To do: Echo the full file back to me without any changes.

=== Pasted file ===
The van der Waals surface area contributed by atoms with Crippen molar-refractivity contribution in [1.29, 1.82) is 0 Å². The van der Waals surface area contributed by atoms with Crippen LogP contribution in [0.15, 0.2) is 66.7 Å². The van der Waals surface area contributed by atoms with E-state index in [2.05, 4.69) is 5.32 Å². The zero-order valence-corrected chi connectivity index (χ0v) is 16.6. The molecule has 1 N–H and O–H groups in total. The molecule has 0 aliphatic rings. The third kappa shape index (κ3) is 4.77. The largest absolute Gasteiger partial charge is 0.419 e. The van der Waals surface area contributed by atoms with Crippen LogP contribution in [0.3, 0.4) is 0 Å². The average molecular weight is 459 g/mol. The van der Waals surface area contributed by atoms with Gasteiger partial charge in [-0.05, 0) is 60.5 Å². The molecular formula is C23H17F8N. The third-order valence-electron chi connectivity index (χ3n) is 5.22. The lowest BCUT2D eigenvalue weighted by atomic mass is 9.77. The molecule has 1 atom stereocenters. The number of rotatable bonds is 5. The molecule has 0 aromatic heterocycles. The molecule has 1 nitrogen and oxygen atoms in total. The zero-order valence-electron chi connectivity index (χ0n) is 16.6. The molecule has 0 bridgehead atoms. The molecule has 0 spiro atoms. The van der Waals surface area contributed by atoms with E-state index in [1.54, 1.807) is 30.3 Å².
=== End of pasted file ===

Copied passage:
The van der Waals surface area contributed by atoms with Crippen molar-refractivity contribution in [1.29, 1.82) is 0 Å². The van der Waals surface area contributed by atoms with Crippen LogP contribution in [0.15, 0.2) is 66.7 Å². The van der Waals surface area contributed by atoms with E-state index in [2.05, 4.69) is 5.32 Å². The zero-order valence-corrected chi connectivity index (χ0v) is 16.6. The molecule has 1 N–H and O–H groups in total. The molecule has 0 aliphatic rings. The third kappa shape index (κ3) is 4.77. The largest absolute Gasteiger partial charge is 0.419 e. The van der Waals surface area contributed by atoms with Crippen LogP contribution in [0.3, 0.4) is 0 Å². The average molecular weight is 459 g/mol. The van der Waals surface area contributed by atoms with Gasteiger partial charge in [-0.05, 0) is 60.5 Å². The molecular formula is C23H17F8N. The third-order valence-electron chi connectivity index (χ3n) is 5.22. The lowest BCUT2D eigenvalue weighted by atomic mass is 9.77. The molecule has 1 atom stereocenters. The number of rotatable bonds is 5. The molecule has 0 aromatic heterocycles. The molecule has 1 nitrogen and oxygen atoms in total. The zero-order valence-electron chi connectivity index (χ0n) is 16.6. The molecule has 0 bridgehead atoms. The molecule has 0 spiro atoms. The van der Waals surface area contributed by atoms with E-state index in [1.54, 1.807) is 30.3 Å².